For rock acts across the nineteen-seventies and into the nineteen-eighties, one of the key markers of success was the label support to issue a live album as a two record set. Detroit’s Bob Seger & the Silver Bullet Band first checked that box with Live Bullet, released in 1976. Actually the first record that included Seger’s backing band in the official billing, Live Bullet became the group’s highest charting album to that point, clearing the path for their next three studio albums — Night Moves, Stranger in Town, and Against the Wind — to each reach new pinnacles of commercial success. Seger had never before placed a single in the Billboard Top 40. He saw nine cross that threshold from the trio of studio albums, and two more just missed. Armed with a cluster of new fan favorites, the time was right to again indulge in the double live strategy.
Drawn from 1980 concerts in Detroit and Boston, Nine Tonight is largely a dutiful tracking through the recent hits. Fourteen of the album’s seventeen originated on one of the three preceding studio efforts. A strong cover of “Tryin’ to Live My Life Without You,” a minor hit for Otis Clay, is one of the outliers. It served as a single, climbing all the way to #5 on the Billboard chart, something of a rarity for a live track. There are some other strong cuts on Nine Tonight — the version of “Old Time Rock & Roll” here is leaner and tougher than the original, and “Betty Lou’s Gettin’ Out Tonight” is raucous enough to resemble the psychobilly genre then still emerging — but, like a lot of live albums, it mostly comes across as a mere memento, most effective as a reminder for ticket buyers of the nice time they had sweating alongside their fellow disciples in an echoing arena.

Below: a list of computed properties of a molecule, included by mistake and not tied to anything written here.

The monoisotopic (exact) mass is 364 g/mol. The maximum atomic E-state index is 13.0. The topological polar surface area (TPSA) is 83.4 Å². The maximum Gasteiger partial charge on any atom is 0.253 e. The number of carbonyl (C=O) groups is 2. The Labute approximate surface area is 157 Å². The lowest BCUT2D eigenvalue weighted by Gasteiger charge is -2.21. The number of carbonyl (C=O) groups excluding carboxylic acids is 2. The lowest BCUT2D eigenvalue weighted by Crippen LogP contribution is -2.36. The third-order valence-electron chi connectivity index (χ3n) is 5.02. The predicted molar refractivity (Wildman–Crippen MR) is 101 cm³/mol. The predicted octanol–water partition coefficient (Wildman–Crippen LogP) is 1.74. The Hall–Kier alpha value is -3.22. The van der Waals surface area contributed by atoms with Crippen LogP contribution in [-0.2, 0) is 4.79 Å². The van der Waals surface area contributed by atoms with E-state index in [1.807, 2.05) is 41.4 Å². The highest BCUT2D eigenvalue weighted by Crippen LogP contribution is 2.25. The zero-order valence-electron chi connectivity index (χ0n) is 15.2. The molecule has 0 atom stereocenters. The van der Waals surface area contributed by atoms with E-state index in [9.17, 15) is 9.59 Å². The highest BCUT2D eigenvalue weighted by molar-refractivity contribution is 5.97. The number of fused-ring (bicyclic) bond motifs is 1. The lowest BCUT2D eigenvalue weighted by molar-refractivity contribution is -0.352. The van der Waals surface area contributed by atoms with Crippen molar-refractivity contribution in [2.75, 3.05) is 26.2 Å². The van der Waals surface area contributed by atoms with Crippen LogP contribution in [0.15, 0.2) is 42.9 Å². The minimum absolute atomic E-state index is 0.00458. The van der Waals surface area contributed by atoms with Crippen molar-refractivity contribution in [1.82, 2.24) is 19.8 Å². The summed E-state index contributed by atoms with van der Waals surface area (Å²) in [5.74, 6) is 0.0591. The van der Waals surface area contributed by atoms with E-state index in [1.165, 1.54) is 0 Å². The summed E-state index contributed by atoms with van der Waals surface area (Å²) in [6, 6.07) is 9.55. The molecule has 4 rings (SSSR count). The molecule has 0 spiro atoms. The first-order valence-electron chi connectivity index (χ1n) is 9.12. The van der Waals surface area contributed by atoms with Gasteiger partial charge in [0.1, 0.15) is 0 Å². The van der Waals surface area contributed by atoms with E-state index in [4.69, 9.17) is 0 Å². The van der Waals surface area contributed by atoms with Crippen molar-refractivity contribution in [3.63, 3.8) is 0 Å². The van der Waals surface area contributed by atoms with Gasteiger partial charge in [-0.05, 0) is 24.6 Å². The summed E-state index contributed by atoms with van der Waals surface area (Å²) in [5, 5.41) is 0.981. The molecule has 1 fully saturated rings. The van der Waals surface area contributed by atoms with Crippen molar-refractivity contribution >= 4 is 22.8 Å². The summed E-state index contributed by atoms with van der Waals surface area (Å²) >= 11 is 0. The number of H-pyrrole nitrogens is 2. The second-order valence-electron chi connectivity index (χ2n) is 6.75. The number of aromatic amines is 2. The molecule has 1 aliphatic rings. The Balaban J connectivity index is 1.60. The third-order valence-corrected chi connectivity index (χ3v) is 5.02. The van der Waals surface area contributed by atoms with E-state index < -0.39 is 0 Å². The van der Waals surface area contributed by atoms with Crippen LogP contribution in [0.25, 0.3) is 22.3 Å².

To learn more about this gigantic endeavor, head over to the introduction. Other entries can be found at the CMJ Top 1000 tag. Most of the images in these posts come straight from the invaluable Discogs.